Doctor Who Starting Points

Doctor Who has been on for over fifty years. Starting a show that’s been on that long seems daunting, especially when you consider how many actors have portrayed the Doctor, and how many writers, producers, etc. have worked behind the scenes. For this reason, I’m presenting four possible starting points and the pros and cons of each one.

an-unearthly-child

  1. “An Unearthly Child”–starting with the first episode seems the most logical place. The problem is many of William Hartnell’s episodes are still missing. Also, some concepts that later defined Doctor Who’s mythos aren’t present, such as the Doctor having two hearts, the sonic screwdriver, or UNIT. Those come in later eras.

spearhead-from-space

2. “Spearhead From Space”–this is the first episode to be filmed in color, and starred Jon Pertwee as the Third Doctor. It’s a great starting point and will introduce you to UNIT and its commanding officer, Brigadier Lethbridge-Stewart. (Although technically, both were introduced in Troughton’s era.) Of all the eras, Pertwee’s era has the most earthbound stories, as the show was finding ways to work with the limited budget. Beginning with “The Three Doctors”, the show becomes less earthbound. The Master is introduced in this era, portrayed by Roger Delgado, in the episode “Terror of the Autons”. While some of the episodes’ colorized versions are missing, the black and white prints still exist, and I hear some of those have been retouched so that they are now colorized.

robot-jpg

3. “Robot”–The first episode of Tom Baker’s era, and the beginning of Doctor Who’s renaissance period. Many, including myself, consider Tom Baker to be the best actor to ever portray the Doctor, and he is one of two many actors use as their model (the other being Patrick Troughton). Tom Baker’s era introduces the Zygons and Davros, two villains who later appeared in the modern-day version of the show as well. Best of all, no missing episodes to worry about (well, except for “Shada”, but that’s more of an unfinished episode than a missing one).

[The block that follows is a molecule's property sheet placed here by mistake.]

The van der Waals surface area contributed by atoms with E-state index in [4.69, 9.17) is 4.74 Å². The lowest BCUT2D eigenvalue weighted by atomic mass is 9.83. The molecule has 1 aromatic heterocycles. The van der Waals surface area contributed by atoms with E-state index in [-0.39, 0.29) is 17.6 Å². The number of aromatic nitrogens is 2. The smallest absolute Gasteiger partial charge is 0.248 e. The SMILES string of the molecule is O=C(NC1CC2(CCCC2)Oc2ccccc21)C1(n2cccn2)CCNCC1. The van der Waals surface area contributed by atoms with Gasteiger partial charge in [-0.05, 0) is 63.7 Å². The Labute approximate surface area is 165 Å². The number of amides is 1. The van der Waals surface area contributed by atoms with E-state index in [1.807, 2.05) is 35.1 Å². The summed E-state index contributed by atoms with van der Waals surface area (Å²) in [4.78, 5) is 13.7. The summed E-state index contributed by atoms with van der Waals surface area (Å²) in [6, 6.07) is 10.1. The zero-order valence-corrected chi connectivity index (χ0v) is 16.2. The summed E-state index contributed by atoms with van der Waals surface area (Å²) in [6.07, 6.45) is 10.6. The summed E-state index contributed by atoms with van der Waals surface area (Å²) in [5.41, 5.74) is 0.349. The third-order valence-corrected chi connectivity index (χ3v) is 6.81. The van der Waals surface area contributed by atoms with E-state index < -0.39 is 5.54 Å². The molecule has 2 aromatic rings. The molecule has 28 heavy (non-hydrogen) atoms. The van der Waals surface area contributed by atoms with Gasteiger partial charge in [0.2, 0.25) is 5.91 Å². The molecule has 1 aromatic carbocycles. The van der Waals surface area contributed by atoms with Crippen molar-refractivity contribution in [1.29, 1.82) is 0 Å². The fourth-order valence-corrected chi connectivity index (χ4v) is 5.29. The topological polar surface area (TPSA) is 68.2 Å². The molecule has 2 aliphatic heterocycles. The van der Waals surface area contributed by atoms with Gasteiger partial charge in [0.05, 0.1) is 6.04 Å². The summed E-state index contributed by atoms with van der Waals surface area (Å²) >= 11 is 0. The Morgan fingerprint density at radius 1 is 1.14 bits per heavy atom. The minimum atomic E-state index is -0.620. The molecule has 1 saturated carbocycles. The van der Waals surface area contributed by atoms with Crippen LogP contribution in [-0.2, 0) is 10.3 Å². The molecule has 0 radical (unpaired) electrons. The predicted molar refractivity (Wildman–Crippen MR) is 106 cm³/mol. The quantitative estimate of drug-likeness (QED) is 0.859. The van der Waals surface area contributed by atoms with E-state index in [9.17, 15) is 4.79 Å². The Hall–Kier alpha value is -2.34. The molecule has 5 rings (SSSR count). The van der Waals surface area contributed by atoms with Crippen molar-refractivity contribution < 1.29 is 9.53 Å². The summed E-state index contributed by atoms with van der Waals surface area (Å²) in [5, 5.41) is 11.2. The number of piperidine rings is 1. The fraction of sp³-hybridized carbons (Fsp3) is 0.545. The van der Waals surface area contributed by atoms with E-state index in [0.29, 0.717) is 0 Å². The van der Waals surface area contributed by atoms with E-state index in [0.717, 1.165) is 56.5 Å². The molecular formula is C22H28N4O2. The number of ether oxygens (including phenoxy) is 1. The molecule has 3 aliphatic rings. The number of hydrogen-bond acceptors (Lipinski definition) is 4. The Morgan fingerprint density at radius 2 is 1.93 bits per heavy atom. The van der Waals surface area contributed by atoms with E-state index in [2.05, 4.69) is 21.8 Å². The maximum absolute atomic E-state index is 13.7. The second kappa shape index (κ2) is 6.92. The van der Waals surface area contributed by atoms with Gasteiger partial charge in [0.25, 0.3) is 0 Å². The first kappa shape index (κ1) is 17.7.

rose

4. “Rose”–The first episode of Chris Eccleston’s one-season era and the first episode written by Russell T. Davies, while he was the show’s executive producer. Davies took the show and modernized its story-telling style, using story arcs to link the episodes and creating new aliens and using story-telling methods seen in Buffy the Vampire Slayer. There were no longer thirty-minute serials, which was the staple of the classic period. (although many episodes are still done in more than one part) The modern-day version is the least daunting method, as there are less episodes to watch. The only problem is that BBC completely ignores Eccleston and starts with Tennant instead. But you can still purchase the boxed set for Eccleston’s season.

These are great starting points, whether you want to see the classic style or modern-day.

 

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